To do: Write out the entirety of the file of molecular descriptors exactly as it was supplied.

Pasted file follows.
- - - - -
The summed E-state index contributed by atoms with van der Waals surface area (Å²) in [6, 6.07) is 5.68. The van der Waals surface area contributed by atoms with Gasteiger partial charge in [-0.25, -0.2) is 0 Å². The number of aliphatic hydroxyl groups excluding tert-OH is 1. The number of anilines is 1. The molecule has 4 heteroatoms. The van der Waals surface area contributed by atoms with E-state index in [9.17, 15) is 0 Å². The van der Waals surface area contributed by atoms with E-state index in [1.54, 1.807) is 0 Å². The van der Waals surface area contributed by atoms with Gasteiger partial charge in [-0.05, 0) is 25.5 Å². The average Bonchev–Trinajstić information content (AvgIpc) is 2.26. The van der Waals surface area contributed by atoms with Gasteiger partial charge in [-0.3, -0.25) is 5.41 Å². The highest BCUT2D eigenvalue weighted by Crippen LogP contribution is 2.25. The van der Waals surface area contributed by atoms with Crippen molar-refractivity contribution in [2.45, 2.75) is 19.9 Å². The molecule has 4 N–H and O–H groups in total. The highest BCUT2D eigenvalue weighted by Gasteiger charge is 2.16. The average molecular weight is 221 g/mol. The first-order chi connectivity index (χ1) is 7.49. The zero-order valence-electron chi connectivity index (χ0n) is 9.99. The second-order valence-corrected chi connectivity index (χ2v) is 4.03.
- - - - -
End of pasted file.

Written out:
The summed E-state index contributed by atoms with van der Waals surface area (Å²) in [6, 6.07) is 5.68. The van der Waals surface area contributed by atoms with Gasteiger partial charge in [-0.25, -0.2) is 0 Å². The number of aliphatic hydroxyl groups excluding tert-OH is 1. The number of anilines is 1. The molecule has 4 heteroatoms. The van der Waals surface area contributed by atoms with E-state index in [9.17, 15) is 0 Å². The van der Waals surface area contributed by atoms with E-state index in [1.54, 1.807) is 0 Å². The van der Waals surface area contributed by atoms with Gasteiger partial charge in [-0.05, 0) is 25.5 Å². The average Bonchev–Trinajstić information content (AvgIpc) is 2.26. The van der Waals surface area contributed by atoms with Gasteiger partial charge in [-0.3, -0.25) is 5.41 Å². The highest BCUT2D eigenvalue weighted by Crippen LogP contribution is 2.25. The van der Waals surface area contributed by atoms with Crippen molar-refractivity contribution in [2.45, 2.75) is 19.9 Å². The molecule has 4 N–H and O–H groups in total. The highest BCUT2D eigenvalue weighted by Gasteiger charge is 2.16. The average molecular weight is 221 g/mol. The first-order chi connectivity index (χ1) is 7.49. The zero-order valence-electron chi connectivity index (χ0n) is 9.99. The second-order valence-corrected chi connectivity index (χ2v) is 4.03.